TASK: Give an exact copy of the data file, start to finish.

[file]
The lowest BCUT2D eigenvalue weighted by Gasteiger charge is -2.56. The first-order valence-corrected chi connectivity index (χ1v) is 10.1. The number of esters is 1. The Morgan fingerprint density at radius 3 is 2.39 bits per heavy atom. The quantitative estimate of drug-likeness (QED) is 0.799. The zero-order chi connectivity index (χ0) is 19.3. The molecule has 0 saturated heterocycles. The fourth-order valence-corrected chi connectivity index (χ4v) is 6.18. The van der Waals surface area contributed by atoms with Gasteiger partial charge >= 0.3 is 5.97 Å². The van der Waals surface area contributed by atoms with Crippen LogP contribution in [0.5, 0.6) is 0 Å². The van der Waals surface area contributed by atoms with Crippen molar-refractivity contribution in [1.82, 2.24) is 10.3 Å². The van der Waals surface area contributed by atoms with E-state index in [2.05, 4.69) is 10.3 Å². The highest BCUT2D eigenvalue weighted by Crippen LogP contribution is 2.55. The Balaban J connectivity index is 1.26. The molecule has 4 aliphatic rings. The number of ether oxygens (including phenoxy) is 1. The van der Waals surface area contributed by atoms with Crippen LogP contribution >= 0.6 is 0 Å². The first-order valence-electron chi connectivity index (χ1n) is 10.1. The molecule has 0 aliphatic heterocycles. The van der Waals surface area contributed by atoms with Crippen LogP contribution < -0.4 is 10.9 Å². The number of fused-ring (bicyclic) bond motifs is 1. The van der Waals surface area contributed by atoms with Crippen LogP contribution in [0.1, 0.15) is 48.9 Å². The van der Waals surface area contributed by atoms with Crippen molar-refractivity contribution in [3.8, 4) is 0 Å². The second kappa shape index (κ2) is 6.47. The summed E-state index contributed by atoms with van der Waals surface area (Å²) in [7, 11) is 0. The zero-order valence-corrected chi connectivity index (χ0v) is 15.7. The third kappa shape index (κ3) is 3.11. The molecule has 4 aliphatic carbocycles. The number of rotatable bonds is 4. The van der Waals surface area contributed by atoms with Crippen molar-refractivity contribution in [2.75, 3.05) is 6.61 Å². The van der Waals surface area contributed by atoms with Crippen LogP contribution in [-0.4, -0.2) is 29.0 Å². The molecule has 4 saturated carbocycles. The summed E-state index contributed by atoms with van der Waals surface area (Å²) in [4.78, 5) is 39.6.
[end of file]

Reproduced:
The lowest BCUT2D eigenvalue weighted by Gasteiger charge is -2.56. The first-order valence-corrected chi connectivity index (χ1v) is 10.1. The number of esters is 1. The Morgan fingerprint density at radius 3 is 2.39 bits per heavy atom. The quantitative estimate of drug-likeness (QED) is 0.799. The zero-order chi connectivity index (χ0) is 19.3. The molecule has 0 saturated heterocycles. The fourth-order valence-corrected chi connectivity index (χ4v) is 6.18. The van der Waals surface area contributed by atoms with Gasteiger partial charge >= 0.3 is 5.97 Å². The van der Waals surface area contributed by atoms with Crippen LogP contribution in [0.5, 0.6) is 0 Å². The van der Waals surface area contributed by atoms with Crippen molar-refractivity contribution in [1.82, 2.24) is 10.3 Å². The van der Waals surface area contributed by atoms with E-state index in [2.05, 4.69) is 10.3 Å². The highest BCUT2D eigenvalue weighted by Crippen LogP contribution is 2.55. The Balaban J connectivity index is 1.26. The molecule has 4 aliphatic rings. The number of ether oxygens (including phenoxy) is 1. The van der Waals surface area contributed by atoms with Crippen LogP contribution >= 0.6 is 0 Å². The first-order valence-electron chi connectivity index (χ1n) is 10.1. The molecule has 0 aliphatic heterocycles. The van der Waals surface area contributed by atoms with Crippen LogP contribution < -0.4 is 10.9 Å². The number of fused-ring (bicyclic) bond motifs is 1. The van der Waals surface area contributed by atoms with Crippen LogP contribution in [0.1, 0.15) is 48.9 Å². The van der Waals surface area contributed by atoms with Crippen molar-refractivity contribution in [3.8, 4) is 0 Å². The second kappa shape index (κ2) is 6.47. The summed E-state index contributed by atoms with van der Waals surface area (Å²) in [7, 11) is 0. The zero-order valence-corrected chi connectivity index (χ0v) is 15.7. The third kappa shape index (κ3) is 3.11. The molecule has 4 aliphatic carbocycles. The number of rotatable bonds is 4. The van der Waals surface area contributed by atoms with Crippen molar-refractivity contribution in [2.75, 3.05) is 6.61 Å². The van der Waals surface area contributed by atoms with Crippen LogP contribution in [-0.4, -0.2) is 29.0 Å². The molecule has 4 saturated carbocycles. The summed E-state index contributed by atoms with van der Waals surface area (Å²) in [4.78, 5) is 39.6.